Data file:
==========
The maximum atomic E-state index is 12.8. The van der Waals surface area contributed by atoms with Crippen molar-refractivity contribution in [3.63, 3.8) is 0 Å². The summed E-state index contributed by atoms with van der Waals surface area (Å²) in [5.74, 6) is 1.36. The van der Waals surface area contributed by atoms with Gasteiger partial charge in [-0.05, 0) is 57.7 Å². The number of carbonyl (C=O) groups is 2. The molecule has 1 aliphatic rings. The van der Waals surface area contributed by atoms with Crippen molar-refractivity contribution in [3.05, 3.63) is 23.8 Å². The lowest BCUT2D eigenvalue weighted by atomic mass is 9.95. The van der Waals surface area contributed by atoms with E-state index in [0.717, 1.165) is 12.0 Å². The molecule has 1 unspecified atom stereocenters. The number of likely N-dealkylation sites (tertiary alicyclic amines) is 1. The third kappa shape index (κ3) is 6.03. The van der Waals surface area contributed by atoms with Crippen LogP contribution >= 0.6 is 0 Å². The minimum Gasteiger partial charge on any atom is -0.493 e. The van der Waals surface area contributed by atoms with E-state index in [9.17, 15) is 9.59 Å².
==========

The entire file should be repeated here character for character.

The maximum atomic E-state index is 12.8. The van der Waals surface area contributed by atoms with Crippen molar-refractivity contribution in [3.63, 3.8) is 0 Å². The summed E-state index contributed by atoms with van der Waals surface area (Å²) in [5.74, 6) is 1.36. The van der Waals surface area contributed by atoms with Gasteiger partial charge in [-0.05, 0) is 57.7 Å². The number of carbonyl (C=O) groups is 2. The molecule has 1 aliphatic rings. The van der Waals surface area contributed by atoms with Crippen molar-refractivity contribution in [3.05, 3.63) is 23.8 Å². The lowest BCUT2D eigenvalue weighted by atomic mass is 9.95. The van der Waals surface area contributed by atoms with E-state index in [0.717, 1.165) is 12.0 Å². The molecule has 1 unspecified atom stereocenters. The number of likely N-dealkylation sites (tertiary alicyclic amines) is 1. The third kappa shape index (κ3) is 6.03. The van der Waals surface area contributed by atoms with Crippen LogP contribution >= 0.6 is 0 Å². The minimum Gasteiger partial charge on any atom is -0.493 e. The van der Waals surface area contributed by atoms with E-state index in [9.17, 15) is 9.59 Å².